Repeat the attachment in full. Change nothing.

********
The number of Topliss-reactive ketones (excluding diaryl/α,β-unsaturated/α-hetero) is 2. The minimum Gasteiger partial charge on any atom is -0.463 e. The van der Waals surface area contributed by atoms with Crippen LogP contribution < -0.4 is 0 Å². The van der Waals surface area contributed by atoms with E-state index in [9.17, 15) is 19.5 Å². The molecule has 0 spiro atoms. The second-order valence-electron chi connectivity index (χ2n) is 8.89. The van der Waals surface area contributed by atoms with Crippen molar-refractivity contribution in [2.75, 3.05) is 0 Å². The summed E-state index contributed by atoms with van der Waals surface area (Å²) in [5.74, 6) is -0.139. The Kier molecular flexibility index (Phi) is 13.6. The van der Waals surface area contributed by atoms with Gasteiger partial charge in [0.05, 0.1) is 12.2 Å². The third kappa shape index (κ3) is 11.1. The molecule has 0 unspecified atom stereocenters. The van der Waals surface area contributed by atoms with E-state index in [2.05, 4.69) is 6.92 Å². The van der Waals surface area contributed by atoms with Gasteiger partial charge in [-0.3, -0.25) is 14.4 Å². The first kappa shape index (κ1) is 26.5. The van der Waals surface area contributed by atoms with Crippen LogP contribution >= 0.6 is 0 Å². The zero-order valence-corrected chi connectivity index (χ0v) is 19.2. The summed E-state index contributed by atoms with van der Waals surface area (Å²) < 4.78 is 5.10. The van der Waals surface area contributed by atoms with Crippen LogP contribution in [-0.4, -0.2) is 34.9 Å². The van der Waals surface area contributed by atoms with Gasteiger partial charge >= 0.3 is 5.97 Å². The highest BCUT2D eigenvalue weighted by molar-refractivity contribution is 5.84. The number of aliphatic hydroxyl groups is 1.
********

The number of Topliss-reactive ketones (excluding diaryl/α,β-unsaturated/α-hetero) is 2. The minimum Gasteiger partial charge on any atom is -0.463 e. The van der Waals surface area contributed by atoms with Crippen LogP contribution < -0.4 is 0 Å². The van der Waals surface area contributed by atoms with E-state index in [9.17, 15) is 19.5 Å². The molecule has 0 spiro atoms. The second-order valence-electron chi connectivity index (χ2n) is 8.89. The van der Waals surface area contributed by atoms with Crippen molar-refractivity contribution in [2.75, 3.05) is 0 Å². The summed E-state index contributed by atoms with van der Waals surface area (Å²) in [5.74, 6) is -0.139. The Kier molecular flexibility index (Phi) is 13.6. The van der Waals surface area contributed by atoms with Gasteiger partial charge in [0.05, 0.1) is 12.2 Å². The third kappa shape index (κ3) is 11.1. The molecule has 0 unspecified atom stereocenters. The van der Waals surface area contributed by atoms with E-state index in [2.05, 4.69) is 6.92 Å². The van der Waals surface area contributed by atoms with Gasteiger partial charge in [-0.3, -0.25) is 14.4 Å². The first kappa shape index (κ1) is 26.5. The van der Waals surface area contributed by atoms with Crippen LogP contribution >= 0.6 is 0 Å². The zero-order valence-corrected chi connectivity index (χ0v) is 19.2. The summed E-state index contributed by atoms with van der Waals surface area (Å²) < 4.78 is 5.10. The van der Waals surface area contributed by atoms with Crippen LogP contribution in [-0.4, -0.2) is 34.9 Å². The van der Waals surface area contributed by atoms with Gasteiger partial charge >= 0.3 is 5.97 Å². The highest BCUT2D eigenvalue weighted by molar-refractivity contribution is 5.84. The number of aliphatic hydroxyl groups is 1.